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How to Become a Model at 13

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Becoming a model at 13 differs from becoming a fashion model as an adult. Thirteen-year-old boys and girls are considered minors in the workplace and, as such, need the permission of parents or guardians to work. Fashion modeling, which may seem glamorous, is physically demanding, and minors' working hours are limited. It's also a very tough and competitive business, so parents and teens must be willing to work very hard to break in.

Assess your qualifications to model. Take note of your own unique style and look. Models come in all shapes and sizes. Models with ultra-thin figures can go into fashion modeling, while wholesome, clean-cut-looking teens are sought after by catalog companies and others for advertising photo shoots, catalog and clothing modeling.

Talk to your parents about becoming a model. Your parent or guardian must accompany you on every photo shoot and interview, which is time-consuming. Are they willing to invest the time? If not, you may need to wait to begin your modeling career until you can drive yourself to your appointments and no longer need parental permission.

Ask a friend or parent to take several photos of you. You don't need to invest in expensive photographs at the start of your modeling career. At first, agents want to see candid photos of your face as well as some full-length shots to see how well you photograph. Make sure all photos show you to your best advantage.

Find a modeling agent who works with teens. Look through the local telephone directory under "Talent Agencies" or "Modeling Agencies." You can also search the internet. Call for an appointment. Many will ask to see your pictures before the appointment. Don't be offended if they don't agree to see you. Agents often get hundreds of calls in a single week from ambitious models, and not everyone is suitable.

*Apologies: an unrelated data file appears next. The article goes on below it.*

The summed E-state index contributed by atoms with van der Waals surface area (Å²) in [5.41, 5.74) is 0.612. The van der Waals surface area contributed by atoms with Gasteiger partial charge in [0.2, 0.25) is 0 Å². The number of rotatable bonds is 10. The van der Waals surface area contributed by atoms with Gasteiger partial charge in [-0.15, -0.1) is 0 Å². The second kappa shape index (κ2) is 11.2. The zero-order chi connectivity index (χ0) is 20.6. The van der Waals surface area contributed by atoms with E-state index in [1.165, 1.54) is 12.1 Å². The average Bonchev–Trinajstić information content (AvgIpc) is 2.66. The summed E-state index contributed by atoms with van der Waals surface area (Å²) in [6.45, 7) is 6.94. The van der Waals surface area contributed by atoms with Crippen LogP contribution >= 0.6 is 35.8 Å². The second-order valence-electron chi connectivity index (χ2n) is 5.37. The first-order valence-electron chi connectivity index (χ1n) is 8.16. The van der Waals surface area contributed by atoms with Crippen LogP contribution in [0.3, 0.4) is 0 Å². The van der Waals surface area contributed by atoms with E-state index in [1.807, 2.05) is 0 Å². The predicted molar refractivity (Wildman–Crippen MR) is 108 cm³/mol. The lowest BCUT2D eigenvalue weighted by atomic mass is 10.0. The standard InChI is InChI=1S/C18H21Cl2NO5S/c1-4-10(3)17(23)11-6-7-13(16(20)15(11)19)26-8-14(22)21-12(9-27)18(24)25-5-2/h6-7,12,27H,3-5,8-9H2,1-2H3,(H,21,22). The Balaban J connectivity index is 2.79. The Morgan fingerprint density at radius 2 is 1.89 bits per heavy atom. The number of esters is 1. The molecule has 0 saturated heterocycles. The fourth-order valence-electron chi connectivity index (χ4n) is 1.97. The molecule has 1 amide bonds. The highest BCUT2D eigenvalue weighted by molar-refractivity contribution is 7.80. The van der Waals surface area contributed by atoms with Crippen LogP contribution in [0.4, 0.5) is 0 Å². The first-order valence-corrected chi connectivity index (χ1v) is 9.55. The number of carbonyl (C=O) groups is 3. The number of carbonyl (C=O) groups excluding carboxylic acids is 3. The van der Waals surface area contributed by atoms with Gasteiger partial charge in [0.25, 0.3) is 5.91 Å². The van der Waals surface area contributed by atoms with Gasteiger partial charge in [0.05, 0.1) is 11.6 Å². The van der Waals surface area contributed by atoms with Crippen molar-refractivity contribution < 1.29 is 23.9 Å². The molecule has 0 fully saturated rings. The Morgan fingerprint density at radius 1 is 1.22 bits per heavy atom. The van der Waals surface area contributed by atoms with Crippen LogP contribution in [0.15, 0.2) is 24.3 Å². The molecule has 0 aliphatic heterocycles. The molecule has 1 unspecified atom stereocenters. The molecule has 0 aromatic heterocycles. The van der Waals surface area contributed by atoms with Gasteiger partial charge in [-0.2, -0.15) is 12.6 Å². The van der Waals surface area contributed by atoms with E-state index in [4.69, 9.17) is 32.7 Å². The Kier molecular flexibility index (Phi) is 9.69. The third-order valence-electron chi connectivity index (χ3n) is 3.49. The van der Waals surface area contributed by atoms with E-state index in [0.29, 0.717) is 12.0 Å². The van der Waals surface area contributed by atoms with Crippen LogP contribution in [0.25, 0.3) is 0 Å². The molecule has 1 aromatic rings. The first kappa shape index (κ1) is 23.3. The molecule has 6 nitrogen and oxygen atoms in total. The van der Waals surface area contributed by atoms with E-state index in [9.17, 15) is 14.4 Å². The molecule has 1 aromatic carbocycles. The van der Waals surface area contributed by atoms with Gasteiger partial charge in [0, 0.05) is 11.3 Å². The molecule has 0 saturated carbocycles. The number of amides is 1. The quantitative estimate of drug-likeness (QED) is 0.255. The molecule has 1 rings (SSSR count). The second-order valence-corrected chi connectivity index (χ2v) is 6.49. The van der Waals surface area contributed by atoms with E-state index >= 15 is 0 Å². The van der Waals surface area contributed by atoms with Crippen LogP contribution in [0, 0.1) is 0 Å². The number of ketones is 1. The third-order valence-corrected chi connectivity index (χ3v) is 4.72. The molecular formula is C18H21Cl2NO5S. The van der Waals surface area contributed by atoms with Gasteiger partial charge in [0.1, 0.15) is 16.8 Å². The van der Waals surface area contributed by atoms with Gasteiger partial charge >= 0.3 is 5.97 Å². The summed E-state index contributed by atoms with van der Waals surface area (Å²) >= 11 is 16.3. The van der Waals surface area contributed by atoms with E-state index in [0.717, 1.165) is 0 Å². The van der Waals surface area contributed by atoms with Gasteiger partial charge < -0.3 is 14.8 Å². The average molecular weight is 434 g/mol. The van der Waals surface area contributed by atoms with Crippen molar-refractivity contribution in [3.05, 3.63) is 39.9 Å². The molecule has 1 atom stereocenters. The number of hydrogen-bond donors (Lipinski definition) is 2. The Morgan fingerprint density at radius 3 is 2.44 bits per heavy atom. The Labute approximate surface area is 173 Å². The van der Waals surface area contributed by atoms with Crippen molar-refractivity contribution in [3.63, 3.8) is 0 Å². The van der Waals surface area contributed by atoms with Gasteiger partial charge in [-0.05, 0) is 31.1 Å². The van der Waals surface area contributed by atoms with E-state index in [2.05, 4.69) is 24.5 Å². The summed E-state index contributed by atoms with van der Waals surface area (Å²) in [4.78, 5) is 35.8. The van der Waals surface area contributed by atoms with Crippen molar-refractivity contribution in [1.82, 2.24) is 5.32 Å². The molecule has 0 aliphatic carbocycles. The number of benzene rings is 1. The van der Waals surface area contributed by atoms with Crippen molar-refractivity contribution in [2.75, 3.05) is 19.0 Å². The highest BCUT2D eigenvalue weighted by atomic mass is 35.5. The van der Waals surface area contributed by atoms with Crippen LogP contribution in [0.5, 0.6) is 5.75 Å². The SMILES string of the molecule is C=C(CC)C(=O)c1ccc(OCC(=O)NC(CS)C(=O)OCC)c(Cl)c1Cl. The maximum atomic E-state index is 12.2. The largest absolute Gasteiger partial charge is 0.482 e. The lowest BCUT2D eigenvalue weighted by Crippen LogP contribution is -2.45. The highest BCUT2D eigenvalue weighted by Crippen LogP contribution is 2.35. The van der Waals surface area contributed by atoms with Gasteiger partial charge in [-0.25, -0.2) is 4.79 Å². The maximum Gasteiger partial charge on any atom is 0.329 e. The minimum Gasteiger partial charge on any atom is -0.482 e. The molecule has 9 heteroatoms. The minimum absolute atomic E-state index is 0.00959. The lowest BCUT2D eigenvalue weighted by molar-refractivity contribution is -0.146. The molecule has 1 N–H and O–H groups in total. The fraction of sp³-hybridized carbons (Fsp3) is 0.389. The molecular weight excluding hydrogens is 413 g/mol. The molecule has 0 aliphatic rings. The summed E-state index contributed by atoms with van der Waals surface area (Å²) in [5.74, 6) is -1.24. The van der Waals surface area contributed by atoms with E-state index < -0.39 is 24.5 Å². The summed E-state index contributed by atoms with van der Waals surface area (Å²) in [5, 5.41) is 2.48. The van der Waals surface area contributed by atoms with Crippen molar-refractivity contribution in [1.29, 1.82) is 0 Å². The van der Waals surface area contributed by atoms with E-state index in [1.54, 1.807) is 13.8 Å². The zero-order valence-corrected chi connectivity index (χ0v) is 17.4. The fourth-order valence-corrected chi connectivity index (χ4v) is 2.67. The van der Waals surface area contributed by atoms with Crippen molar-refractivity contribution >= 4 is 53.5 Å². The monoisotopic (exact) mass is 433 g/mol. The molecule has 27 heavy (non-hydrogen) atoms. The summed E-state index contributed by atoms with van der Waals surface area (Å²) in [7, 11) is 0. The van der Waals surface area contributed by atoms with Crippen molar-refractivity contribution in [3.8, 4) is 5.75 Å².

Assemble your sample portfolio. A black case with clear plastic sleeves inside will hold your pictures and keep them from smudging as people handle them. Take your pictures with you to your agency appointment. Expect questions about your height, weight and any experience you may have.

Gain experience by volunteering for local modeling opportunities. Many charities, churches and schools hold fashion shows to raise money. Volunteer to model at such shows to build up your portfolio.

Tip

If you're only exploring a modeling career, don't bother with modeling schools. You may not be suited to this career or you may not like it, so don't spend the money yet. You need to accept a lot of rejection as a model. There are few jobs and many people applying for them.

Warning

While many models need to be slender, becoming obsessed with your weight isn't healthy and can lead to eating disorders. Do not spend hundreds of dollars on a portfolio before you've seen an agent who can honestly assess your potential in the business. Always take a parent or guardian with you on appointments to keep you safe.

About the Author

Jeanne Grunert has been a writer since 1990. Covering business, marketing, gardening and health topics, her work has appeared in the "Chicken Soup for the Soul" books, "Horse Illustrated" and many national publications. Grunert earned her Master of Arts in writing from Queens College and a Master of Science in direct and interactive marketing from New York University.

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